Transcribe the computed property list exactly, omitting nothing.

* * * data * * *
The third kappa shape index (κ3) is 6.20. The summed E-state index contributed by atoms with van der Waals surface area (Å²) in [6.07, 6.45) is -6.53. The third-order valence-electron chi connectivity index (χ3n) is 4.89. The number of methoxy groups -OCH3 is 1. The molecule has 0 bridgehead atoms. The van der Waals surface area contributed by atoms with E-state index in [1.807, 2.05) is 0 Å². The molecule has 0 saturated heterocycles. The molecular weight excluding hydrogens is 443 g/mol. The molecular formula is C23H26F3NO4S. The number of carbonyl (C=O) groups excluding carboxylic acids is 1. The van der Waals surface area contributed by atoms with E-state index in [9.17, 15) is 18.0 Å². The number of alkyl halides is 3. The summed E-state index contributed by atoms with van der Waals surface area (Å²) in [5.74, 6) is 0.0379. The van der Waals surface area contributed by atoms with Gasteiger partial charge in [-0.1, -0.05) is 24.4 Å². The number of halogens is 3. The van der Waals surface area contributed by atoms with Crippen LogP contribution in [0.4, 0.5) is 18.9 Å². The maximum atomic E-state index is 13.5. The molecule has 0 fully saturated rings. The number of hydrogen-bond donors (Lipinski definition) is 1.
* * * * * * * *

The third kappa shape index (κ3) is 6.20. The summed E-state index contributed by atoms with van der Waals surface area (Å²) in [6.07, 6.45) is -6.53. The third-order valence-electron chi connectivity index (χ3n) is 4.89. The number of methoxy groups -OCH3 is 1. The molecule has 0 bridgehead atoms. The van der Waals surface area contributed by atoms with E-state index in [1.807, 2.05) is 0 Å². The molecule has 0 saturated heterocycles. The molecular weight excluding hydrogens is 443 g/mol. The molecular formula is C23H26F3NO4S. The number of carbonyl (C=O) groups excluding carboxylic acids is 1. The van der Waals surface area contributed by atoms with E-state index in [9.17, 15) is 18.0 Å². The number of alkyl halides is 3. The summed E-state index contributed by atoms with van der Waals surface area (Å²) in [5.74, 6) is 0.0379. The van der Waals surface area contributed by atoms with Gasteiger partial charge in [-0.1, -0.05) is 24.4 Å². The number of halogens is 3. The van der Waals surface area contributed by atoms with Crippen LogP contribution in [0.4, 0.5) is 18.9 Å². The maximum atomic E-state index is 13.5. The molecule has 0 fully saturated rings. The number of hydrogen-bond donors (Lipinski definition) is 1.